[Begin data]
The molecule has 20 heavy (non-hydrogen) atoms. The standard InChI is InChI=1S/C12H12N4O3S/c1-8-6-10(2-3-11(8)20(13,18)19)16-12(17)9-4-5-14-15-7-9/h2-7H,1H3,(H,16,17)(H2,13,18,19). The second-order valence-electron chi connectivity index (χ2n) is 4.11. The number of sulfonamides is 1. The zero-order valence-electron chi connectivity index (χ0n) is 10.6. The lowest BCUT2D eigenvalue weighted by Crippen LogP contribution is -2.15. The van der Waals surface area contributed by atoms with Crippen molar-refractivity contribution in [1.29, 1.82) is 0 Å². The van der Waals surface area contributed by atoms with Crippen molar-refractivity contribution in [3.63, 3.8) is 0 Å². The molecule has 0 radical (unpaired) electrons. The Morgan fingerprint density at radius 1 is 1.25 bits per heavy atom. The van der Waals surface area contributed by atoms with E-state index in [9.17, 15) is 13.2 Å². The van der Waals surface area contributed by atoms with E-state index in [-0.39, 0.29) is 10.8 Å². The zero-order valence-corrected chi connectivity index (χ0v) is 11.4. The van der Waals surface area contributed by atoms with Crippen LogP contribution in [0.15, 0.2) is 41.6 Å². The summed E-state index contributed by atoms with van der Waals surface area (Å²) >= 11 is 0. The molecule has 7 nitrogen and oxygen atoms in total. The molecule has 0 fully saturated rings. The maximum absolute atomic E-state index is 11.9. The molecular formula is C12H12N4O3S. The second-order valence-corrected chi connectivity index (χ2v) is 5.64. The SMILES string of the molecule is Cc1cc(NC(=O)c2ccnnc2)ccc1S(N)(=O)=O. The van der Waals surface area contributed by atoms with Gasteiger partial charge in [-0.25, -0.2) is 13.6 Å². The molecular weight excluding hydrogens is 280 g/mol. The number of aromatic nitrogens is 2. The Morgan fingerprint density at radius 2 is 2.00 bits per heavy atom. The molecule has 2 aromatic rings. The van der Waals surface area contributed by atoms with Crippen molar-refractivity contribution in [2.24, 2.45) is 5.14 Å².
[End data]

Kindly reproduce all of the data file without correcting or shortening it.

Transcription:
The molecule has 20 heavy (non-hydrogen) atoms. The standard InChI is InChI=1S/C12H12N4O3S/c1-8-6-10(2-3-11(8)20(13,18)19)16-12(17)9-4-5-14-15-7-9/h2-7H,1H3,(H,16,17)(H2,13,18,19). The second-order valence-electron chi connectivity index (χ2n) is 4.11. The number of sulfonamides is 1. The zero-order valence-electron chi connectivity index (χ0n) is 10.6. The lowest BCUT2D eigenvalue weighted by Crippen LogP contribution is -2.15. The van der Waals surface area contributed by atoms with Crippen molar-refractivity contribution in [1.29, 1.82) is 0 Å². The van der Waals surface area contributed by atoms with Crippen molar-refractivity contribution in [3.63, 3.8) is 0 Å². The molecule has 0 radical (unpaired) electrons. The Morgan fingerprint density at radius 1 is 1.25 bits per heavy atom. The van der Waals surface area contributed by atoms with E-state index in [9.17, 15) is 13.2 Å². The van der Waals surface area contributed by atoms with E-state index in [-0.39, 0.29) is 10.8 Å². The zero-order valence-corrected chi connectivity index (χ0v) is 11.4. The van der Waals surface area contributed by atoms with Crippen LogP contribution in [0.15, 0.2) is 41.6 Å². The summed E-state index contributed by atoms with van der Waals surface area (Å²) >= 11 is 0. The molecule has 7 nitrogen and oxygen atoms in total. The molecule has 0 fully saturated rings. The maximum absolute atomic E-state index is 11.9. The molecular formula is C12H12N4O3S. The second-order valence-corrected chi connectivity index (χ2v) is 5.64. The SMILES string of the molecule is Cc1cc(NC(=O)c2ccnnc2)ccc1S(N)(=O)=O. The van der Waals surface area contributed by atoms with Gasteiger partial charge in [-0.25, -0.2) is 13.6 Å². The molecular weight excluding hydrogens is 280 g/mol. The number of aromatic nitrogens is 2. The Morgan fingerprint density at radius 2 is 2.00 bits per heavy atom. The molecule has 2 aromatic rings. The van der Waals surface area contributed by atoms with Crippen molar-refractivity contribution in [2.24, 2.45) is 5.14 Å².